The International Conflict Studies Programme Director is the head of the Centre for International Relations, one of the research centres in the Department of War Studies.
Core programme content
The MA programme contains the following elements:
The dissertation counts for 60 credits (3/9) and the compulsory and optional modules count for 120 credits (6/9) in total. Students may choose their own topic but must be approved by the Department. If students are unsuccessful in any element of the MA programme there is a opportunity to retake in the following year. Part-time students are advised to take the compulsory module in the first year of study.
Indicative non-core content
- All optional modules are 40 credits unless otherwise specified.
- Option modules begin in week 3 of term 1.
- In order to promote effective learning there are a limited number of student places available on each optional module.
- Some of the optional modules are prioritised for students on particular masters programmes.
- Each year the optional modules will vary, and we can not guarantee to offer all those listed in any given year.
- You are advised not to base your decision to join the degree programme soley on the list below.
- For a full list of option modules please refer to the MA in War Studies programme page here: http://www.kcl.ac.uk/prospectus/graduate/structure/name/war_studies/alpha/w/header_search/
NB Option modules are allocated using purpose-designed software which the department has created to maximise student choice while keeping each option class to a reasonable size. The system weighs student preferences, and gives priority where necessary to options of particular relevance to each specific MA programme.
FORMAT AND ASSESSMENT
Continuous assessment by essay; examinations and a dissertation.
More information on typical programme modules.
NB it cannot be guaranteed that all modules are offered in any particular academic year.
Module code: 7SSWM029
Credit level: 7
This module explains the military history of the Civil War and places it in the evolution of modern warfare, as many of its central features prefigure the Two World Wars of this century. We will assess the impact of industrialisation on war, the rise in the strength of the tactical defensive, and the impact of the railways and the telegraph on strategy. A very important theme is the way that military operations were shaped by the American political system and constitutional arrangements. Students cannot understand the war adequately unless they gain an understanding of how the American Constitution works. Elections continued regardless throughout the war and thus 'the war' itself became a major political 'issue', especially in 1864. Consequently, the respective contributions to the war effort of the executive branch and Congress will be a major concern, especially the dramatic increase in the power of the executive. Contrasts with the Confederacy will be examined.Aims:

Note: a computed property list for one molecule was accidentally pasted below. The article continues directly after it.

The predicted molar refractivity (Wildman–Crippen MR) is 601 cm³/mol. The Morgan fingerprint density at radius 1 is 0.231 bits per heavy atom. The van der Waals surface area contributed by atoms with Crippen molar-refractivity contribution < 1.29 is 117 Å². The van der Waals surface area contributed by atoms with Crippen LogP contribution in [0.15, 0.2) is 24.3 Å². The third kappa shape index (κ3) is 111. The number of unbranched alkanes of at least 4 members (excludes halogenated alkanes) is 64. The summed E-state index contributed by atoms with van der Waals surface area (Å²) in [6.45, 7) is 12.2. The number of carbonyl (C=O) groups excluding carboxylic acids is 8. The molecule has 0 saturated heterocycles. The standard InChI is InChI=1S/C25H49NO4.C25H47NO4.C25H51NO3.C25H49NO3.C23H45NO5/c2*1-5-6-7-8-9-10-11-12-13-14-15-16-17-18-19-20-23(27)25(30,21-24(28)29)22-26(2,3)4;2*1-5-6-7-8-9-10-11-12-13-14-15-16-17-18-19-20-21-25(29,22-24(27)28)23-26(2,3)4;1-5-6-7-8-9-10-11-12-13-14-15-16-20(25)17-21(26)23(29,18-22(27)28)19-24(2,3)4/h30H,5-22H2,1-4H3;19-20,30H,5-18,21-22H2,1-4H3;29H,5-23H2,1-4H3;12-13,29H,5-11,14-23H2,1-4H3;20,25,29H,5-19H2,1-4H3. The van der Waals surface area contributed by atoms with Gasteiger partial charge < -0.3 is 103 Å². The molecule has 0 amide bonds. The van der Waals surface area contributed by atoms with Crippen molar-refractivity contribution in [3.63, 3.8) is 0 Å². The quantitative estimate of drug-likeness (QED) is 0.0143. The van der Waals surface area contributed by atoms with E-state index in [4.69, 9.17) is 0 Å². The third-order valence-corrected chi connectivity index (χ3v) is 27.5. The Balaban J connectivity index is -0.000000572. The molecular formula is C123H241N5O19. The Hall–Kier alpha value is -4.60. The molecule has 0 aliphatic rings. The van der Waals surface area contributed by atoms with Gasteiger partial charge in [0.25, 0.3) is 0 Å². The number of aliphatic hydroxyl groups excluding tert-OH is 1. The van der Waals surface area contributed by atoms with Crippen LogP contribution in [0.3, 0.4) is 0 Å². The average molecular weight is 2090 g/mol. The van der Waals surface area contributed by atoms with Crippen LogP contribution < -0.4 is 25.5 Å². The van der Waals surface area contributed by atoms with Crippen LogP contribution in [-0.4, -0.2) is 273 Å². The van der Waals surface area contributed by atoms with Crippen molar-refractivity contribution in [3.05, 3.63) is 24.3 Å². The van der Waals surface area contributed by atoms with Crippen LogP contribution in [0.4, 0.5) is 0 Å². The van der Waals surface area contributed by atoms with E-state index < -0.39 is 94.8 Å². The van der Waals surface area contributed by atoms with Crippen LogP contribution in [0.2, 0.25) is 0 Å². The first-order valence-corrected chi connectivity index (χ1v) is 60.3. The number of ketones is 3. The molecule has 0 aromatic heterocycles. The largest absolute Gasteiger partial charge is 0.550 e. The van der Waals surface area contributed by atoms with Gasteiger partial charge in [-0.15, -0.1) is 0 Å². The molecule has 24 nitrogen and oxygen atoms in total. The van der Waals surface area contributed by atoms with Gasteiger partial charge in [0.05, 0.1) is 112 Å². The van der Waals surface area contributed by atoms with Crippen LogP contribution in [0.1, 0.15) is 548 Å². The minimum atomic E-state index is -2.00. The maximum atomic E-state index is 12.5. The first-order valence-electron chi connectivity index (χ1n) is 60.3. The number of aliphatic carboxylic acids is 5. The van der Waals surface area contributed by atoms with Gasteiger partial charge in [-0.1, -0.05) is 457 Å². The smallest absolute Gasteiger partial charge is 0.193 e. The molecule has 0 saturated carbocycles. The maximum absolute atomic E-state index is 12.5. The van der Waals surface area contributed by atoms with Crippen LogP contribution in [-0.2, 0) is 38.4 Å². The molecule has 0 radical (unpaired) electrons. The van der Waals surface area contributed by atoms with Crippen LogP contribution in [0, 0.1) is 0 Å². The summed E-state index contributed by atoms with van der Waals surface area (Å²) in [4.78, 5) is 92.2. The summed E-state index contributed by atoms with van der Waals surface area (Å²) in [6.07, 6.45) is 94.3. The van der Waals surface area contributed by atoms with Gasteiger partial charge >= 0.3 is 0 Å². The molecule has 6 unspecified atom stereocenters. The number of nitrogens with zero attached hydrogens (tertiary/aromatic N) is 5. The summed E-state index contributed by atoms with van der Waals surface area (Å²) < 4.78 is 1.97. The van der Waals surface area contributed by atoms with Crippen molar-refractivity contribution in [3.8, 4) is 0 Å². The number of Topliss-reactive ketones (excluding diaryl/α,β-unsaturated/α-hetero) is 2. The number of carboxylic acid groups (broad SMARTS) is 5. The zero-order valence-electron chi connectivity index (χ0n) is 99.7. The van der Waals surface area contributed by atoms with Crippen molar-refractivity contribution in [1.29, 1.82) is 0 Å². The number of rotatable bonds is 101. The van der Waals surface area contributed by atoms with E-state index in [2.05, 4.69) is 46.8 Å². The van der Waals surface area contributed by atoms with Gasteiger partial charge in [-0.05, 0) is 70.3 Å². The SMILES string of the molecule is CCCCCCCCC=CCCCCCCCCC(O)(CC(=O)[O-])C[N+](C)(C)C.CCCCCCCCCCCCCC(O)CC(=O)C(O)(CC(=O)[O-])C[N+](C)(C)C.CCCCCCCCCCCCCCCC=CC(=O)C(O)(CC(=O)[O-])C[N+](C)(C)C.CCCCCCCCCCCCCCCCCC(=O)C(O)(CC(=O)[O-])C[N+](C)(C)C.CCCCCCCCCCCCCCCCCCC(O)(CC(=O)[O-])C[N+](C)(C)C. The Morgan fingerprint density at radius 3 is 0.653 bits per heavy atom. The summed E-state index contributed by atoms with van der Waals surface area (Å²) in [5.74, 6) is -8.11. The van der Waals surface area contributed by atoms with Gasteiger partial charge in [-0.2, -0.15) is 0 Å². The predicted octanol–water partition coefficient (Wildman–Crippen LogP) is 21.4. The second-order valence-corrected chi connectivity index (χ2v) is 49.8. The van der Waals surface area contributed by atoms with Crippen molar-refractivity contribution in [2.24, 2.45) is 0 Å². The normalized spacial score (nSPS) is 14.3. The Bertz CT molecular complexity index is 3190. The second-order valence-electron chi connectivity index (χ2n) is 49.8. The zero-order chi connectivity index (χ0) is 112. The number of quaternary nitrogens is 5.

The aim of this module is to evaluate the military conduct of the American Civil War within its general context, by relating war on the battlefield to the political and social forces that directed it. This approach is an important one because far too much Civil War history has been antiquarian in tone and context, and far too concerned with piling up detail for its own sake. A narrowly focused approach to campaign history detailing every tactical move on the battlefield irrespective of its significance while simultaneously ignoring the political and social factors that determine the conduct of war is termed 'drum and trumpet' history. Much Civil War history has taken this form, especially during the Centennial years of 1961-65. This module will not consist of 'drum and trumpet' history. Moreover, students will not be required to master masses of minor tactical detail that explains the course of particular battles. General issues about the war's conduct will be our main concern. Given the focus on broad themes that rest on an understanding of military operations, students should be able to demonstrate both breadth and depth of knowledge.
Upon successful completing the course, students will have gained an understanding of:
- Why the war broke out and how political issues influenced the Civil War's conduct;
- The nature of strategy and its relationship with tactics and operations;
- The degree to which the Civil War was a 'modern war';
- The role and character of Civil War generalship and the pressures exerted on individual commanders in a democracy.
- Upon successfully completing the course, students should be in a position to:
- To navigate their way around a subject which has generated a vast (although enjoyable) literature that needs to be approached with discernment